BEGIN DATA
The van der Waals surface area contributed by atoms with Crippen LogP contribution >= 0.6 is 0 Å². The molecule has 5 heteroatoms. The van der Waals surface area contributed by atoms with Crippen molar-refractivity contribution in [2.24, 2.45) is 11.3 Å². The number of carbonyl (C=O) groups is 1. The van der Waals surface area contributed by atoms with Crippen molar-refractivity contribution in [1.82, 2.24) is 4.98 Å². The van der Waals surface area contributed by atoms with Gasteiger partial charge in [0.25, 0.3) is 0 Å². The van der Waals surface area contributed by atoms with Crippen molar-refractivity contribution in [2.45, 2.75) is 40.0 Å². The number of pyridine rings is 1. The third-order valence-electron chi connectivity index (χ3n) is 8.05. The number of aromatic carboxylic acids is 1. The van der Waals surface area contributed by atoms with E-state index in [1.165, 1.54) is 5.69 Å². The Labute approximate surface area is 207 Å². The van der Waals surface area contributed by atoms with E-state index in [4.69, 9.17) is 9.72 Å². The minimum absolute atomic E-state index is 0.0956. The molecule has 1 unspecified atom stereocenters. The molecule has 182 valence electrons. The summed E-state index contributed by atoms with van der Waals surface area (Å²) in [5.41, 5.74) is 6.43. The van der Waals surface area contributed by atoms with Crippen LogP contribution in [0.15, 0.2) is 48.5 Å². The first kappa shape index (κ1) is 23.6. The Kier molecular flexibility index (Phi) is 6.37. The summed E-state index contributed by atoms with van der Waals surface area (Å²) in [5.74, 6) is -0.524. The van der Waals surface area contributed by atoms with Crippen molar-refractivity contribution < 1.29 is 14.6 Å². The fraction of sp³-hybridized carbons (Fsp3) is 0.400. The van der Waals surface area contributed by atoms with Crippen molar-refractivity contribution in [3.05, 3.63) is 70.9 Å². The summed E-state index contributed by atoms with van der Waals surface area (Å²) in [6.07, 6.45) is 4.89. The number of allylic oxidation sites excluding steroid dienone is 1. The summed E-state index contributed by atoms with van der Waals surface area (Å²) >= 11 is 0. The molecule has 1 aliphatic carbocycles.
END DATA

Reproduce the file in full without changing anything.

The van der Waals surface area contributed by atoms with Crippen LogP contribution >= 0.6 is 0 Å². The molecule has 5 heteroatoms. The van der Waals surface area contributed by atoms with Crippen molar-refractivity contribution in [2.24, 2.45) is 11.3 Å². The number of carbonyl (C=O) groups is 1. The van der Waals surface area contributed by atoms with Crippen molar-refractivity contribution in [1.82, 2.24) is 4.98 Å². The van der Waals surface area contributed by atoms with Gasteiger partial charge in [0.25, 0.3) is 0 Å². The van der Waals surface area contributed by atoms with Crippen molar-refractivity contribution in [2.45, 2.75) is 40.0 Å². The number of pyridine rings is 1. The third-order valence-electron chi connectivity index (χ3n) is 8.05. The number of aromatic carboxylic acids is 1. The van der Waals surface area contributed by atoms with E-state index in [1.165, 1.54) is 5.69 Å². The Labute approximate surface area is 207 Å². The van der Waals surface area contributed by atoms with E-state index in [4.69, 9.17) is 9.72 Å². The minimum absolute atomic E-state index is 0.0956. The molecule has 1 unspecified atom stereocenters. The molecule has 182 valence electrons. The summed E-state index contributed by atoms with van der Waals surface area (Å²) in [5.41, 5.74) is 6.43. The van der Waals surface area contributed by atoms with Crippen LogP contribution in [0.15, 0.2) is 48.5 Å². The first kappa shape index (κ1) is 23.6. The Kier molecular flexibility index (Phi) is 6.37. The summed E-state index contributed by atoms with van der Waals surface area (Å²) in [5.74, 6) is -0.524. The van der Waals surface area contributed by atoms with Crippen molar-refractivity contribution < 1.29 is 14.6 Å². The fraction of sp³-hybridized carbons (Fsp3) is 0.400. The van der Waals surface area contributed by atoms with Crippen molar-refractivity contribution in [3.05, 3.63) is 70.9 Å². The summed E-state index contributed by atoms with van der Waals surface area (Å²) in [6.07, 6.45) is 4.89. The number of allylic oxidation sites excluding steroid dienone is 1. The summed E-state index contributed by atoms with van der Waals surface area (Å²) >= 11 is 0. The molecule has 1 aliphatic carbocycles.